Age at diagnosis* 0.011 (0.010) 1.234 0.267 1.011 (0.992–1.031)
 Nonepibulbar location 0.596 (0.321) 3.456 0.063 1.815 (0.968–3.404)
 Uni/multilocular 0.231 (0.228) 1.027 0.311 1.259 (0.806–1.967)
 Origin† (referenced to melanoma)¶ 1.260 0.739
  Nevus −12.241 (414.426) 0.001 0.976 0.000 (NA)
  Nevus + PAM 0.312 (0.652) 0.229 0.632 1.366 (0.381–4.903)
  PAM −0.281 (0.370) 0.575 0.448 0.755 (0.366–1.560)
 Thickness‡ 1.019 (0.238) 18.363 <0.001 2.770 (1.738–4.415)
 Basal diameter§ 0.489 (0.189) 6.660 0.010 1.631 (1.125–2.364)
 Therapy∥ (referenced to excision + brachytherapy)¶ 1.483 0.686
  Excision 0.566 (0.732) 0.597 0.440 1.761 (0.419–7.396)
  Excision + cryotherapy −0.092 (1.001) 0.008 0.927 0.912 (0.128–6.485)
  Irradiation 0.741 (0.915) 0.656 0.418 2.098 (0.349–12.602)
Multivariate analysis
 Model 1 (−2 log likelihood 264.401)
 Thickness‡ 0.874 (0.254) 11.851 0.001 2.397 (1.457–3.942)
 Basal diameter§ 0.192 (0.213) 0.811 0.368 1.211 (0.798–1.839)
Table 5.
 
Cox Regression Analysis for the Appearance of Hematogenous Metastases in 194 Patients with Conjunctival Melanoma
Table 5.
 
Cox Regression Analysis for the Appearance of Hematogenous Metastases in 194 Patients with Conjunctival Melanoma
Variable Coefficient (SE) Wald2 P Hazard Ratio (95% CI)
Univariate analysis
 Age at diagnosis* 0.425 (0.180) 5.556 0.018 1.530 (1.074–2.179)
 Nonepibulbar location 1.396 (0.289) 23.269 <0.001 4.039 (2.290–7.122)
 Uni/multilocular 0.034 (0.057) 0.343 0.558 1.034 (0.924–1.157)
 Origin† (referenced to melanoma)¶ 1.234 0.745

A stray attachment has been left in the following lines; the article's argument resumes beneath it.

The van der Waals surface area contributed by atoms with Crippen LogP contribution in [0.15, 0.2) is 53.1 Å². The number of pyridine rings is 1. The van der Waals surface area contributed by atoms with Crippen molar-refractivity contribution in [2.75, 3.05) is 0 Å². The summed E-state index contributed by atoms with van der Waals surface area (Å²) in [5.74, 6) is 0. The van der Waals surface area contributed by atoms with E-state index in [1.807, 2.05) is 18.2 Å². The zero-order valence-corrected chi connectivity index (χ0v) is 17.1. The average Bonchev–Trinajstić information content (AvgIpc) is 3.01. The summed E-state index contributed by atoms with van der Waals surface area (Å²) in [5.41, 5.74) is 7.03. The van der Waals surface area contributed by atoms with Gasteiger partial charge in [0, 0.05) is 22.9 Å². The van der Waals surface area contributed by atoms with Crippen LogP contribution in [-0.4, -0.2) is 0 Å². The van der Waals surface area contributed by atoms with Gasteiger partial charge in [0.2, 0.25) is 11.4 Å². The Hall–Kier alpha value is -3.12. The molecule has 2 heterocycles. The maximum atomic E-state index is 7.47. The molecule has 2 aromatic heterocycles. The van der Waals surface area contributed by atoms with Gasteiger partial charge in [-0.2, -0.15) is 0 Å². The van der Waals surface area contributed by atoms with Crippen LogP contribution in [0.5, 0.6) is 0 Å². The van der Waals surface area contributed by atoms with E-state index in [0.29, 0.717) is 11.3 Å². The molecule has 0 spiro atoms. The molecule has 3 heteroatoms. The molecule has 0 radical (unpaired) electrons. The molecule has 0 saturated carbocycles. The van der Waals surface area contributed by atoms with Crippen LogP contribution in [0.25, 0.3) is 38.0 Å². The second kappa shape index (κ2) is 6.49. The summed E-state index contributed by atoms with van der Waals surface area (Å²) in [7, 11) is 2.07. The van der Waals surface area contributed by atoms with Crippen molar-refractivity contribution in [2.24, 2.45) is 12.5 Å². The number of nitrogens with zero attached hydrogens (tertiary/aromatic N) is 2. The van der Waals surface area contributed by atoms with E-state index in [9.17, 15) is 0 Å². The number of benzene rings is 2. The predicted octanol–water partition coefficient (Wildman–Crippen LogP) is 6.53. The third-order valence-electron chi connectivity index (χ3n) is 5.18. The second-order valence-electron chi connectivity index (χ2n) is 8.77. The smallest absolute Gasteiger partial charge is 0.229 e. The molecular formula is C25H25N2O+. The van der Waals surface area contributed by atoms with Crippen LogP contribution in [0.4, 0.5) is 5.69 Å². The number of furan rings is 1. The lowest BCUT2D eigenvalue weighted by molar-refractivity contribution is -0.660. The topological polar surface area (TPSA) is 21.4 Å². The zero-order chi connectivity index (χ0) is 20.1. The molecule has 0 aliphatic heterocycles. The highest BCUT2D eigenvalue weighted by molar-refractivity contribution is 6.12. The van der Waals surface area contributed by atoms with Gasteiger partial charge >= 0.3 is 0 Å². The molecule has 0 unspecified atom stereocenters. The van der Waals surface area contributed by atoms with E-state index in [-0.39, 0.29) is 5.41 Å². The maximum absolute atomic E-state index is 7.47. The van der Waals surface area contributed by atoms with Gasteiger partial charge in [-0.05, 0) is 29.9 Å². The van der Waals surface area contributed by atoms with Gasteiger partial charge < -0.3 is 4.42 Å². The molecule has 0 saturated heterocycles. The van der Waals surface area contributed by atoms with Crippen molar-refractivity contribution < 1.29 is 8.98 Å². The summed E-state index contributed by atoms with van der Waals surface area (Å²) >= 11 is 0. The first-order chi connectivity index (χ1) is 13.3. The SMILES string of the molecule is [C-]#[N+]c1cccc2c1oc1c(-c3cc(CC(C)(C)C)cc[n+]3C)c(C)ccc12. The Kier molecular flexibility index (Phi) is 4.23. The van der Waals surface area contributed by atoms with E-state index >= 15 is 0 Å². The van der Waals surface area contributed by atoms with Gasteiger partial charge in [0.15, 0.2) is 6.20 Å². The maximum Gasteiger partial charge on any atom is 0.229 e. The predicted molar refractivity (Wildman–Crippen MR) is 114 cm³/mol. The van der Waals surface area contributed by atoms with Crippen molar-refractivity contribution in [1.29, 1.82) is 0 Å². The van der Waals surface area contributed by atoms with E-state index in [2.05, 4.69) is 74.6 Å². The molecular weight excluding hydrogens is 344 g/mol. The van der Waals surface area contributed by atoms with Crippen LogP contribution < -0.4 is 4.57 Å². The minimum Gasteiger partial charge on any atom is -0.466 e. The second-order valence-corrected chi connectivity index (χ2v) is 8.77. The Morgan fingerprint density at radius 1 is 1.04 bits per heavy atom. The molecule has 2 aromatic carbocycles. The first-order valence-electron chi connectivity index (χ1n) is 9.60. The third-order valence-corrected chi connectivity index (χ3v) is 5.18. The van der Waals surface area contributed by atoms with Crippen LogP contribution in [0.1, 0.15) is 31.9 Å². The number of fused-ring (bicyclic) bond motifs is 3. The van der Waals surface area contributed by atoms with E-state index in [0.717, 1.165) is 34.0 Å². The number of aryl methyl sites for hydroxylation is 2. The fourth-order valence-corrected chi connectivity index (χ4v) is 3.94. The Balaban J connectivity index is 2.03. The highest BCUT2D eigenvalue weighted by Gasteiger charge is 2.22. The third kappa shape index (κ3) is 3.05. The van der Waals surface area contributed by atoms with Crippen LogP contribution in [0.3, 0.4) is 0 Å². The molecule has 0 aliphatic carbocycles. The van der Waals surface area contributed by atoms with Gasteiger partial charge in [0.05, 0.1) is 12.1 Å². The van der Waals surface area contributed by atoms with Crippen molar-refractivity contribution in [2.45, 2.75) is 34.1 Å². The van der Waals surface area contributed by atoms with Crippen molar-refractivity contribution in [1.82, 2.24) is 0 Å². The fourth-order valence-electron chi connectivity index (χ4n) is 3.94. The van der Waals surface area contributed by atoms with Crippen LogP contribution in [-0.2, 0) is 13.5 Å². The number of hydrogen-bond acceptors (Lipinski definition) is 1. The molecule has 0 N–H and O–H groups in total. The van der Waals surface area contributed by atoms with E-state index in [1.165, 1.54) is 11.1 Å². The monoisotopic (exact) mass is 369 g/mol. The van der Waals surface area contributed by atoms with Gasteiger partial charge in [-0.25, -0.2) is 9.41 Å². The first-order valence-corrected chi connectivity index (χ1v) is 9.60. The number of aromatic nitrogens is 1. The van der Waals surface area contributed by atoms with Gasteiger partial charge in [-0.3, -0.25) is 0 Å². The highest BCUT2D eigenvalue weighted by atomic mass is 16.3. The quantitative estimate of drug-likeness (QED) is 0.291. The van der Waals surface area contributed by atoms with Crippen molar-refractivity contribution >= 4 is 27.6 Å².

Nevus −12.305 (358.641) 0.001 0.973 0.000 (0.000–8.544)
  Nevus + PAM −0.007 (0.637) 0.000 0.991 0.993 (0.285–3.461)
  PAM −0.347 (0.331) 1.100 0.294 0.707 (0.369–1.352)
 Thickness‡ 0.743 (0.196) 14.306 <0.001 2.102 (1.430–3.089)
 Basal diameter§ 0.322 (0.172) 3.501 0.061 1.379 (0.985–1.932)
 Therapy∥ (referenced to excision + brachytherapy)¶ 3.121 0.373
  Excision 0.711 (0.727) 0.955 0.328 2.036 (0.489–8.471)
  Excision + cryotherapy −0.818 (1.226) 0.466 0.504 0.441 (0.040–4.876)
  Irradiation 0.582 (0.918) 0.401 0.526 1.789 (0.296–10.813)
Multivariate analysis
 Model 1 (−2 log likelihood 333.378)
 Nonepibulbar location 1.269 (0.331) 14.694 <0.001 3.557 (1.859–6.805)
 Thickness‡ 0.533 (0.197) 7.345 0.007 1.704 (1.159–2.505)
Figure 3.
 
Kaplan Meier survival analysis of 194 patients. (A) Overall survival (in years) after primary treated tumor (histopathologically diagnosed conjunctival melanoma). (B) Survival of patients with epibulbar (61 patients) and nonepibulbar (133 patients) conjunctival melanoma. Log rank P < 0.0001. (C) Survival analysis for different tumor thicknesses of the primary lesion (overall log rank test for trend P = 0.0004).
Figure 3.
 
Kaplan Meier survival analysis of 194 patients. (A) Overall survival (in years) after primary treated tumor (histopathologically diagnosed conjunctival melanoma). (B) Survival of patients with epibulbar (61 patients) and nonepibulbar (133 patients) conjunctival melanoma. Log rank P < 0.0001. (C) Survival analysis for different tumor thicknesses of the primary lesion (overall log rank test for trend P = 0.0004).
Table 6.
 
Cox Regression Analysis for Survival in 194 Patients with Conjunctival Melanoma
Table 6.
 
Cox Regression Analysis for Survival in 194 Patients with Conjunctival Melanoma
Variable Coefficient (SE) Wald2 P Hazard Ratio (95% CI)
Univariate analysis
 Age at diagnosis* 0.018 (0.010) 3.425 0.064 1.018 (0.999–1.037)